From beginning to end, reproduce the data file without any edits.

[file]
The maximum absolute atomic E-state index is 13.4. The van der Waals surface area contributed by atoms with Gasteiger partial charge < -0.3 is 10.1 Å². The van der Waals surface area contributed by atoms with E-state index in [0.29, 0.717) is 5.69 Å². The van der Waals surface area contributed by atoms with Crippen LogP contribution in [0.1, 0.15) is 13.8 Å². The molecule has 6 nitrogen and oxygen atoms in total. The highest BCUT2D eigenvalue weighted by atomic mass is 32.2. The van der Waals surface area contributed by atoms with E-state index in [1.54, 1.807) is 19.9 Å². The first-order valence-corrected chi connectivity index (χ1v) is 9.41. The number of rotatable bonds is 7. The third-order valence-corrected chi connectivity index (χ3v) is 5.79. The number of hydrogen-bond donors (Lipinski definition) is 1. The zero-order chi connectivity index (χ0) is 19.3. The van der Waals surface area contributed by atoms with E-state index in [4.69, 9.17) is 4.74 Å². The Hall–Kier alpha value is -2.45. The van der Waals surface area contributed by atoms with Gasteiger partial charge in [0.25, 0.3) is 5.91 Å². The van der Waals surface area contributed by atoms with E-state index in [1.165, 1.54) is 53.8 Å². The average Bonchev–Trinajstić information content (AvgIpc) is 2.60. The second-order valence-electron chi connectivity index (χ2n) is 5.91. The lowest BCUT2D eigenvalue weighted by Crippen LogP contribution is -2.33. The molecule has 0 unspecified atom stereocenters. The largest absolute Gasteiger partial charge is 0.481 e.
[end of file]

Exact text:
The maximum absolute atomic E-state index is 13.4. The van der Waals surface area contributed by atoms with Gasteiger partial charge < -0.3 is 10.1 Å². The van der Waals surface area contributed by atoms with E-state index in [0.29, 0.717) is 5.69 Å². The van der Waals surface area contributed by atoms with Crippen LogP contribution in [0.1, 0.15) is 13.8 Å². The molecule has 6 nitrogen and oxygen atoms in total. The highest BCUT2D eigenvalue weighted by atomic mass is 32.2. The van der Waals surface area contributed by atoms with E-state index in [1.54, 1.807) is 19.9 Å². The first-order valence-corrected chi connectivity index (χ1v) is 9.41. The number of rotatable bonds is 7. The third-order valence-corrected chi connectivity index (χ3v) is 5.79. The number of hydrogen-bond donors (Lipinski definition) is 1. The zero-order chi connectivity index (χ0) is 19.3. The van der Waals surface area contributed by atoms with E-state index in [4.69, 9.17) is 4.74 Å². The Hall–Kier alpha value is -2.45. The van der Waals surface area contributed by atoms with Gasteiger partial charge in [0.25, 0.3) is 5.91 Å². The van der Waals surface area contributed by atoms with E-state index in [1.165, 1.54) is 53.8 Å². The average Bonchev–Trinajstić information content (AvgIpc) is 2.60. The second-order valence-electron chi connectivity index (χ2n) is 5.91. The lowest BCUT2D eigenvalue weighted by Crippen LogP contribution is -2.33. The molecule has 0 unspecified atom stereocenters. The largest absolute Gasteiger partial charge is 0.481 e.